The price on these was decent, and I don't like bare root plants. I just hope they all make it considering this company doesn't have a great guarantee.
Leander F on Mar 31, 2016
scent
mark g on Mar 21, 2016
It is beautiful and spreads a very pleasant aroma
Inara T on Mar 18, 2016
Because I simply LOVE it!
Victoria G on Mar 5, 2016
Like lilacs
don m on Mar 1, 2016
I bought this bush for the fragrance and healing propreties.
Natacha T on Dec 10, 2015
The color and fragrance
Kim W on Apr 19, 2016
Fast growing, great smelling, easy to maintain.
Ryan C on Apr 13, 2016
How many plants would I need to cover 100 Ft ?
Kenny C on Jan 1, 2015
BEST ANSWER: If you'll divide a 100 by 10= 10, if you'll divide a 100 by 12 =8 to 10 bushes. I'm just a customer, but it's seems right to me. Maybe it's can spread less then 12', then do like 8', you can always prune them.
when do I plant a lilac bush in Texas?
A shopper on Oct 5, 2014
BEST ANSWER: Can I still plant the purple Lilac in the Dallas area, even though we are in zone 8 ?
is this every green shrub?
Jenny on Jan 20, 2015
BEST ANSWER: No it is deciduous. They will lose their leaves in the winter.
How far apart do you plant them?
Nancy on Apr 26, 2015
BEST ANSWER: I would plant them 3-4 foot.
Would they do well in Southern Calif ?
Nancy on Apr 26, 2015
BEST ANSWER: The growing zones are 3-7. Click the link below to look up what growing zone your in.
http://www.fast-growing-trees.com/USDA-Plant-Hardiness-Zone-Map.htm
Problems with my lilac blooms , not a lot of blooms what can I do for it ?
Lillie W on May 2, 2015
BEST ANSWER: If there over fertilized they wont bloom. Only add a handful of 10-10-10 in the late winter. Pruning is important to promote new growth and blooms. Prune off the dead wood in the spring after they bloom, rather than the summer.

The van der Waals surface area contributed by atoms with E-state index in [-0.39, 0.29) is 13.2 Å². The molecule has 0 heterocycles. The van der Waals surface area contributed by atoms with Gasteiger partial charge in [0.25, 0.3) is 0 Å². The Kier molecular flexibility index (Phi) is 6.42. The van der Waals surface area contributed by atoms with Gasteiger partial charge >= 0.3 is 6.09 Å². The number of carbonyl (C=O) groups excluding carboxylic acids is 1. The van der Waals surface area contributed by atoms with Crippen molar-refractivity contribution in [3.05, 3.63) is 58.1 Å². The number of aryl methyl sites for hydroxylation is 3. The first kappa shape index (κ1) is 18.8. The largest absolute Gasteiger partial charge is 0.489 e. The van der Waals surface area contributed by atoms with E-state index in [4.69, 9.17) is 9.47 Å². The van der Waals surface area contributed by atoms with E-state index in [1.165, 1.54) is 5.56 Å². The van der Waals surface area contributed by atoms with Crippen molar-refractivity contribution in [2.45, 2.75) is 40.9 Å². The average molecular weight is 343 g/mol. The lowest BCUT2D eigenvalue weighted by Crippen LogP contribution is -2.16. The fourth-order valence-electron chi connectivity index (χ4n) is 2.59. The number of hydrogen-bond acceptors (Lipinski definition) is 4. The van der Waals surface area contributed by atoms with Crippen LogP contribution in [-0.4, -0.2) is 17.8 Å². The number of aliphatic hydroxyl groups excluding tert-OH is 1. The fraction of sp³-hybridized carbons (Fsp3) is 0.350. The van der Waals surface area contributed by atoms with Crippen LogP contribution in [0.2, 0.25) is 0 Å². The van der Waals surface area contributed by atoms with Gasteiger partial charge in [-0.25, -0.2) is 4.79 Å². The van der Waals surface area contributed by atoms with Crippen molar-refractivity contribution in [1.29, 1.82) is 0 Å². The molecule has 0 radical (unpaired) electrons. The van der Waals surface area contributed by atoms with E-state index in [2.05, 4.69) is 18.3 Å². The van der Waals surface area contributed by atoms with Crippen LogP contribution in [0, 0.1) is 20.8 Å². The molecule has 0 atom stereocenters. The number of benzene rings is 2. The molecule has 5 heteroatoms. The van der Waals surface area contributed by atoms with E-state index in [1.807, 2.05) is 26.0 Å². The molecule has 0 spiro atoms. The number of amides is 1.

ate they a bloom that honey bees like?
Norma R on Mar 20, 2016
BEST ANSWER: Hi Norma, honestly these have a short (albeit lovely) blooming season so they aren't good for honey bees.the best blooms for bees are echinacea and buddleia, plant borage and even zinnias hill have more bees than you'll know what to do with!
How close can you plant them to one another?
Anthony B on Apr 20, 2016
BEST ANSWER: Plant them 3-4 feet apart.
Is it deer resistant?
David G on Mar 13, 2016
BEST ANSWER: I have A LOT deer that come in my yard and A LOT of wisteria and I have never seen them have any interest in the wisteria - too busy eating the apples and grapes I put out - but they did mow through all my hydrangea bushes! Lisa
why is the shipping so late for zone 6?
marilyn b on Sep 3, 2015
BEST ANSWER: We are waiting until these go dormant to dig them. Being in a zone 6 we will postpone shipping until the beginning of April.
What fertilizer do you use on lilacs?
Richard H on Jul 19, 2015
BEST ANSWER: Hi Richard
You want to fertilize in early spring with a general all purpose fertilizer or one high in phosphorous. You DO NOT want to use one with high nitrogen as that promotes leafing and poor blooming. You shoulf repeat fertilizing after all the blooms have fallen off. Happy Gardening
Do you need to cross pollination?
Donna B on May 30, 2015
BEST ANSWER: No
when to transplant lilac bush?
Peggy S on Apr 30, 2015
BEST ANSWER: Spring/Fall would be a good time to plant